To publish one book is an accomplishment. To publish three—all at the same time—is nothing short of a miracle. But that’s exactly what David Flanagan, adman extraordinaire and Land Park-based author, did this summer.
“Ideas just started pouring out of me,” says Flanagan, whose name probably sounds familiar. He co-founded ad agency Crocker Flanagan and has since started others, including his current brand and marketing agency Misfit, which boasts clients like Old Sacramento, Visit Sacramento and Sacramento International Airport.
For a jazzman of the world like saxophonist, composer and educator Jacam Manricks, it seems almost inevitable that his music would offer a fusion of influences.
Manricks grew up in Australia, and his parents played classical music at the symphony in his hometown of Brisbane. However, Manricks’ grandfather led a swing band in Sri Lanka, and Manricks fell in love with jazz through his father’s vinyl collection. Jazz and classical music come together in Manricks’ music, but he also points out influences of hip-hop and heavy metal.
It might seem strange that an instrument as old as the harpsichord is something musician Faythe Vollrath thinks of as “new in many ways,” but the accomplished harpsichordist, based in Placerville, maintains that there’s a method to the madness.
“It’s still very much ‘create your own adventure’ with the harpsichord,” says Vollrath, who performs as a soloist and chamber musician throughout the U.S. and abroad (she recently performed a concert of new music in Serbia as part of the Belgrade Harpsichord Festival).
A poster of Wonder Woman hangs on the wall next to a colorful lamp. But look closer—these aren’t ordinary objects. They’re composed of thousands of tiny LEGO bricks and they’re the masterwork of Sacramento native David Truman Tracy.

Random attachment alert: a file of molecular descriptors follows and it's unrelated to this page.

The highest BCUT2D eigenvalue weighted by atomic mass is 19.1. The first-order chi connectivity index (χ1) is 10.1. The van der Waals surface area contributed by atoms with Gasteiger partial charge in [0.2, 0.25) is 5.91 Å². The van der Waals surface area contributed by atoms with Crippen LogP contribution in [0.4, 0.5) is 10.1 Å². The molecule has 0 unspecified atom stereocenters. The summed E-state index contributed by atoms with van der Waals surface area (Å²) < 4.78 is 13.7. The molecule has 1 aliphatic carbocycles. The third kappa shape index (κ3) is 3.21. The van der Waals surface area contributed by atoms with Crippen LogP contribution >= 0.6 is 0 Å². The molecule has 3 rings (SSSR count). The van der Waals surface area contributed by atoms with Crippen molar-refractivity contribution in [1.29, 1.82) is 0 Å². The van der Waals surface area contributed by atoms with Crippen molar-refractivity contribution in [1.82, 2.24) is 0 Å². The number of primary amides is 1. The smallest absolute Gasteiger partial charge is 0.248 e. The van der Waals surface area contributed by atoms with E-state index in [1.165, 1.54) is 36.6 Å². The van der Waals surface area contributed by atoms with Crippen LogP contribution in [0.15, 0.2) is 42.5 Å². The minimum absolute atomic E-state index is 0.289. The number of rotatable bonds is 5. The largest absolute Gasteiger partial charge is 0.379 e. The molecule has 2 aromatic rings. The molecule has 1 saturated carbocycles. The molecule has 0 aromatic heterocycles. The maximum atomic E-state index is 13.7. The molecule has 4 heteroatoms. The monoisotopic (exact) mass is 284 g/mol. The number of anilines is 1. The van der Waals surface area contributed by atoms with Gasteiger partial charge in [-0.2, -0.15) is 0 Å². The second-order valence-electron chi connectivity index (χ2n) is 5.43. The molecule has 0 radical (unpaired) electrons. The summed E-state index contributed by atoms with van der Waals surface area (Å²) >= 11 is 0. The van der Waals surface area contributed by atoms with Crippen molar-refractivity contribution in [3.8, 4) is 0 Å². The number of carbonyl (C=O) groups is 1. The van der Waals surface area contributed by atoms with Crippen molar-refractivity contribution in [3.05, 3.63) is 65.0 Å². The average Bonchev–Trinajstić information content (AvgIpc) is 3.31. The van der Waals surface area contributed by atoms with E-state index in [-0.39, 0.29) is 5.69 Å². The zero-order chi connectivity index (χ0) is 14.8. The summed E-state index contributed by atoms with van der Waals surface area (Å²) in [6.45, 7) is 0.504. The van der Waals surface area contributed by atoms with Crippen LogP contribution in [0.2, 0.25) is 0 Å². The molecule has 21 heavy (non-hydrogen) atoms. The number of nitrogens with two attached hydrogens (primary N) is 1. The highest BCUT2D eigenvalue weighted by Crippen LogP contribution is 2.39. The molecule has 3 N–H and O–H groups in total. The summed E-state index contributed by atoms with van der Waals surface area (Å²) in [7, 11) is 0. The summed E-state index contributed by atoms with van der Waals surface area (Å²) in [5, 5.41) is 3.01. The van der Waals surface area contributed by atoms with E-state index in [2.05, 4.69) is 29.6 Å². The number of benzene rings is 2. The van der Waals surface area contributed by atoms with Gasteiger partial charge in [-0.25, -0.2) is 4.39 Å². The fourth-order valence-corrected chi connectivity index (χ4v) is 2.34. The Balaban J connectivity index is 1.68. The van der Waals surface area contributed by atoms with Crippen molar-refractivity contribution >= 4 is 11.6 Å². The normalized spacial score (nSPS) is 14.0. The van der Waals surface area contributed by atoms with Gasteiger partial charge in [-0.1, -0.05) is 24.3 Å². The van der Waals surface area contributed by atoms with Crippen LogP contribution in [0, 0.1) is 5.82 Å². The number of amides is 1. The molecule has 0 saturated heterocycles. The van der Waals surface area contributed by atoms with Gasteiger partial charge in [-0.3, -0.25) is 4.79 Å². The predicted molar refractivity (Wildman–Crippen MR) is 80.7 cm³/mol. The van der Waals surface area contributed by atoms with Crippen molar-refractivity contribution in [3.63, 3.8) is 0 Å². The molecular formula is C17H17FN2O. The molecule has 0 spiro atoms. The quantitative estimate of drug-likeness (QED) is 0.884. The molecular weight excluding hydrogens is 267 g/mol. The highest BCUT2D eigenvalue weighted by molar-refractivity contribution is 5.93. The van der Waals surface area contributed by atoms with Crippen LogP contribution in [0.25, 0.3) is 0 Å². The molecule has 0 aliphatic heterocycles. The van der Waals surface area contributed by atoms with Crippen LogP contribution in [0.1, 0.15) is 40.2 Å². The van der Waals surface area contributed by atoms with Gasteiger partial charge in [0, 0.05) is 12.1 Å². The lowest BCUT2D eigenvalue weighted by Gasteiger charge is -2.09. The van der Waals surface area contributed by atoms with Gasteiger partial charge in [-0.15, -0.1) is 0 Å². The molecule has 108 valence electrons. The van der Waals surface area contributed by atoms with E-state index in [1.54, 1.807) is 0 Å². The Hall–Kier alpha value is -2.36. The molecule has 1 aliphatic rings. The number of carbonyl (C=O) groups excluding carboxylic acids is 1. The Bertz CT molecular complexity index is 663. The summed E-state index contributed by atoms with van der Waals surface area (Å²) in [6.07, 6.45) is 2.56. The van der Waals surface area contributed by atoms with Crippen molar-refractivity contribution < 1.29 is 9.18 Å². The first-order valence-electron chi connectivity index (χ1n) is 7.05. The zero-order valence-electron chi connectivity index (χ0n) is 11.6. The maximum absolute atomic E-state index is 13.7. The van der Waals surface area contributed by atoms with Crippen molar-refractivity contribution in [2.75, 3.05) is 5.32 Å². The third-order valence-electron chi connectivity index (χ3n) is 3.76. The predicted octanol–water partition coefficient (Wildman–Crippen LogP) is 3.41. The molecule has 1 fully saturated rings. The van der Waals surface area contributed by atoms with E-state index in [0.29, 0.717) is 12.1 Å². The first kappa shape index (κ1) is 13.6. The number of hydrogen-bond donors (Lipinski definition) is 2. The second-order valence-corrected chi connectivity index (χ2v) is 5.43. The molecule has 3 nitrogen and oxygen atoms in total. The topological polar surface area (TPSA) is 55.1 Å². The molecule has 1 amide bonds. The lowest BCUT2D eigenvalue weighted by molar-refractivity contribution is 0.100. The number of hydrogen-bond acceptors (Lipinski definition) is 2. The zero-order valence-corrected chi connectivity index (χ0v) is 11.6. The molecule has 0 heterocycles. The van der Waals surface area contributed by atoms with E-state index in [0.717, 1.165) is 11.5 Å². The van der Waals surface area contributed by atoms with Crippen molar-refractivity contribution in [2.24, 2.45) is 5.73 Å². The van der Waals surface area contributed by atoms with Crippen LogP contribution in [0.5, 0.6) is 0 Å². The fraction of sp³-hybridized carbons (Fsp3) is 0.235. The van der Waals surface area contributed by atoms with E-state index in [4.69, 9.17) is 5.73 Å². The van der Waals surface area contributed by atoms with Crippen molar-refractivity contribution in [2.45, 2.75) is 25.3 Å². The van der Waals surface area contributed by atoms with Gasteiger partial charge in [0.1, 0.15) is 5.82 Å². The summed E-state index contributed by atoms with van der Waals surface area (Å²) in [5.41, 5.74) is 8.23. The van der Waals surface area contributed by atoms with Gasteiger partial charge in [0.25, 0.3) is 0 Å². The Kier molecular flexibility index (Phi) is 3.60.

“I couldn’t tell you how many times I built LEGO sets as a kid,” says Tracy, whose work is on display at Archival Gallery this month in “Sacramento Superheroes,” alongside work by the late Mel Ramos, Carrie Cottini, Robert Bowen, Corey Okada and GB Hettrick.
Despite our ability to perceive three-dimensional depth, the human eye only shows us two dimensions. However, for Henry Parada, a retired chemical scientist turned optical artist, seeing in three dimensions is second nature.
When he was studying chemistry, he had to “think in 3-D all the time,” says Parada, who works out of a basement studio in his West Sacramento home. “You need to think how the atoms and molecules are moving in order to react. For me, it’s very easy to think in 3-D.”
Joe Chan brings beauty to social media with photographs that compel viewers to look deeply into the compositions captured by his lens. It’s impossible to ignore a Chan photo.
Fascinating, evocative and splashed with colors, the images produced by the Sacramento photographer represent a wayward journey to artistic success. Chan didn’t grow up with a camera. He mastered the challenges of light, shadow and composition after a successful career as a banker and mortgage broker.